Can you remember where you were when the United States celebrated the so-called “Miracle on Ice”? We’ve got that moment and more in today’s shot of history.


Bolivian President Evo Morales looks to have lost yesterday’s referendum on whether he has the right to run for a fourth consecutive term in 2020. Preliminary results published by La Razón show that 52.3% voted “no.” Morales, Bolivia’s first indigenous president, has been in office since January 2006.


All one British collector needed to get a lock of John Lennon’s hair was a $35,000 bid.


Just days before North Korea conducted its latest nuclear-bomb test, the Obama administration had agreed to peace talks with the country to formally end the Korean War, The Wall Street Journal reports. But North Korea apparently wasn’t willing to include denuclearization as part of the meetings, killing the would-be talks before they even began.


In the multiethnic French city of Marseille, the La Rouvière housing complex has its own unwritten rules, and that means keeping out people of color, Sylvia Zappi reports for Le Monde. “Particular attention is paid to the profiles of would-be newcomers. The prices in this southern district of Marseille are competitive, 1,800 euros per square meter. But entry is not guaranteed to anyone. ‘Newcomers always belong to the same social class. High wage levels keep the place from becoming like the northern districts,’ says Christian Cavailles, president of the union council. It is a kind of social sorting process that was established by the returning "Pied-Noir" owners in the early days in order to maintain the seclusion of whites.”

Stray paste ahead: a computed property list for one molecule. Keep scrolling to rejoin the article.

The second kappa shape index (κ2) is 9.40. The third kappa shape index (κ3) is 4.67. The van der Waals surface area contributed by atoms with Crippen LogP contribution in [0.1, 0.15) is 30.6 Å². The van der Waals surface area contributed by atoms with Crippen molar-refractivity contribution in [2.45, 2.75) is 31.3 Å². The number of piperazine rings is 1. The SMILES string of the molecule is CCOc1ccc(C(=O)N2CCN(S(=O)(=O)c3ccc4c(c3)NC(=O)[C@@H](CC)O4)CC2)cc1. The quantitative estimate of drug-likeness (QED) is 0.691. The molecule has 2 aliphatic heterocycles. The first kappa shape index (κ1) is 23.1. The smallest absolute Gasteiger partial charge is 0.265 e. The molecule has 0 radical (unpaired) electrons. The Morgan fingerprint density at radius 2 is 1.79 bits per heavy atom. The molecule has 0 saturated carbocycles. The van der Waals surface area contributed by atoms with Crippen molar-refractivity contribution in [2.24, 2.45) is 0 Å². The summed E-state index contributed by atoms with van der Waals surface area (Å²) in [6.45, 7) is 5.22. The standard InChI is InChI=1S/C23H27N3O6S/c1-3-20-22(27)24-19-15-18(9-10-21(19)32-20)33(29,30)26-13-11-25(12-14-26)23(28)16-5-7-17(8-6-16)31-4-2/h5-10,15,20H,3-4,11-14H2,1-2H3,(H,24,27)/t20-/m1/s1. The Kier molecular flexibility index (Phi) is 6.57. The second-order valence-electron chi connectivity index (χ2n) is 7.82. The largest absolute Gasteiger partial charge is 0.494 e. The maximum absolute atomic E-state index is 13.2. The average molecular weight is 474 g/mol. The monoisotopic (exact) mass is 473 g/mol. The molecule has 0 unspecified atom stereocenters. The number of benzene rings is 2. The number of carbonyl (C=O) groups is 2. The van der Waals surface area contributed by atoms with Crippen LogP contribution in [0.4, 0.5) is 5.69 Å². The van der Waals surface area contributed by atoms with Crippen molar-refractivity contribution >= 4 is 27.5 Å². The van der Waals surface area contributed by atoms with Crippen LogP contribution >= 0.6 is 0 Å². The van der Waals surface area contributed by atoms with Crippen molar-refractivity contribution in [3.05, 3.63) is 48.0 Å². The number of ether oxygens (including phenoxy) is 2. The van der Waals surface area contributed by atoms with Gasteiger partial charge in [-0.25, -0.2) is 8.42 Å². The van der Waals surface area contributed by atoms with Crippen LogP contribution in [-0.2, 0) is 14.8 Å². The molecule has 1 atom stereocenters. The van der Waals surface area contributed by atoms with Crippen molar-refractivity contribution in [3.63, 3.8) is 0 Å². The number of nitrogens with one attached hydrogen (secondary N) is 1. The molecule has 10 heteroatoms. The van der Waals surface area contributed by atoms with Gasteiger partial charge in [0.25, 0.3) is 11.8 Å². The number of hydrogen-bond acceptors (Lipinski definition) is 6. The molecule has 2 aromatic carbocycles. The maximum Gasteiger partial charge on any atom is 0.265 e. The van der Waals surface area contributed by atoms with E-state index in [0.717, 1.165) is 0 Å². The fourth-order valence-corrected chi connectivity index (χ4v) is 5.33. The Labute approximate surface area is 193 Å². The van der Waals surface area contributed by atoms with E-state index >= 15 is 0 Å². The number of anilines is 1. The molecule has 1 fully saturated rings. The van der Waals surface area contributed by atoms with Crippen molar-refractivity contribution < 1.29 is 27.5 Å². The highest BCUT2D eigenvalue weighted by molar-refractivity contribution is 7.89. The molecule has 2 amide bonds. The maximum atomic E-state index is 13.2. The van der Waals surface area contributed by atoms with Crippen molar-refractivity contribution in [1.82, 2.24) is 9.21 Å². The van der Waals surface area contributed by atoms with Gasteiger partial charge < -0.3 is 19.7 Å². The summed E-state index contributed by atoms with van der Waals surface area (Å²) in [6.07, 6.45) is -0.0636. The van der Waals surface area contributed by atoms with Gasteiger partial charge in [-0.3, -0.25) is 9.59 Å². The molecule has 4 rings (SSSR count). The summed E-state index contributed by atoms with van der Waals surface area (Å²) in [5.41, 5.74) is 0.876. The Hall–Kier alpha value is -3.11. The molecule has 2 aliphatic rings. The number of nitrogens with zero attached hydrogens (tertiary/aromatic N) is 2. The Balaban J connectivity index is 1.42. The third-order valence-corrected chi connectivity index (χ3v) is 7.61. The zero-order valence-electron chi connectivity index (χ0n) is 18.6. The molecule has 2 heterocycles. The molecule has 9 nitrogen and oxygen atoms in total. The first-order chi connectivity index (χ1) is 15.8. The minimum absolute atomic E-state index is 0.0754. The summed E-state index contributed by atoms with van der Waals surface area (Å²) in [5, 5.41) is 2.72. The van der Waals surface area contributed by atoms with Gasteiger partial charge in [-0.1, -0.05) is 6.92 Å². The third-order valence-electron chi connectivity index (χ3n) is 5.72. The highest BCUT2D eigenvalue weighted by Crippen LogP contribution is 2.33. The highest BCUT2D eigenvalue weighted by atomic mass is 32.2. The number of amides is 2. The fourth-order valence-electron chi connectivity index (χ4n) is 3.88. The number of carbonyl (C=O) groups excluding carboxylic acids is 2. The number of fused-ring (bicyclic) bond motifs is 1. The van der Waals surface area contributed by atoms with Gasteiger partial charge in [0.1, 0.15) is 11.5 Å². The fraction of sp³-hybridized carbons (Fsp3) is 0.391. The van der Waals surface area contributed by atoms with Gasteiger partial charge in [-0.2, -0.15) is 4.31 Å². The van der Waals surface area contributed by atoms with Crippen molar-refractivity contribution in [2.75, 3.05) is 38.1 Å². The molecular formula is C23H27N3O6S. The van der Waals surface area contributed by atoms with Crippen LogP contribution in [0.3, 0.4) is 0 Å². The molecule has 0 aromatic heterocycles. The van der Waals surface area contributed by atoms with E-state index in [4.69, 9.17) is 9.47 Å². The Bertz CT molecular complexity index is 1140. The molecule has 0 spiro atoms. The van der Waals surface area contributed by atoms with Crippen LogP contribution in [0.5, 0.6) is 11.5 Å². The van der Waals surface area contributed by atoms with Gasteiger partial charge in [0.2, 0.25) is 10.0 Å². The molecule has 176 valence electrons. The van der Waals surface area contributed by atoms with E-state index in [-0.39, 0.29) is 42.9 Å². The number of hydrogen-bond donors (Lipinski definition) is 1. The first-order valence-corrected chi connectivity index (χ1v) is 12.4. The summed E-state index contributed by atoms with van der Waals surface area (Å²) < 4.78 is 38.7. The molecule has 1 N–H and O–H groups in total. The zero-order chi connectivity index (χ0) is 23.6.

Read the full article, How A 50-Year-Old Housing Project Has Remained All-White.



Ukraine has chosen its representative for the next Eurovision song contest, and it could be a controversial one. Susana Jamaladinova, a Crimean Tatar, will sing a song denouncing Soviet Russia’s oppression of her minority.

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How Thailand's Lèse-Majesté Law Is Used To Stifle All Protest

Once meant to protect the royal family, the century-old law has become a tool for the military-led government in Bangkok to stamp out all dissent. A new report outlines the abuses.

Pro-Democracy protest at The Criminal Court in Bangkok, Thailand

Laura Valentina Cortés Sierra

"We need to reform the institution of the monarchy in Thailand. It is the root of the problem." Those words, from Thai student activist Juthatip Sirikan, are a clear expression of the growing youth-led movement that is challenging the legitimacy of the government and demanding deep political changes in the Southeast Asian nation. Yet those very same words could also send Sirikan to jail.

Thailand's Criminal Code 'Lèse-Majesté' Article 112 imposes jail terms for defaming, insulting, or threatening the monarchy, with sentences of three to 15 years. This law has been present in Thai politics since 1908, though applied sparingly, only when direct verbal or written attacks against members of the royal family.

But after the May 2014 military coup d'état, Thailand experienced the first wave of lèse-majesté arrests, prosecutions, and detentions of at least 127 individuals arrested in a much wider interpretation of the law.

The recent report 'Second Wave: The Return of Lèse-Majesté in Thailand', documents how the Thai government has "used and abused Article 112 of the Criminal Code to target pro-democracy activists and protesters in relation to their online political expression and participation in peaceful pro-democracy demonstrations."

Criticism of any 'royal project'

The investigation shows 124 individuals, including at least eight minors, have been charged with lèse-majesté between November 2020 and August 2021. Nineteen of them served jail time. The new wave of charges is cited as a response to the rising pro-democracy protests across Thailand over the past year.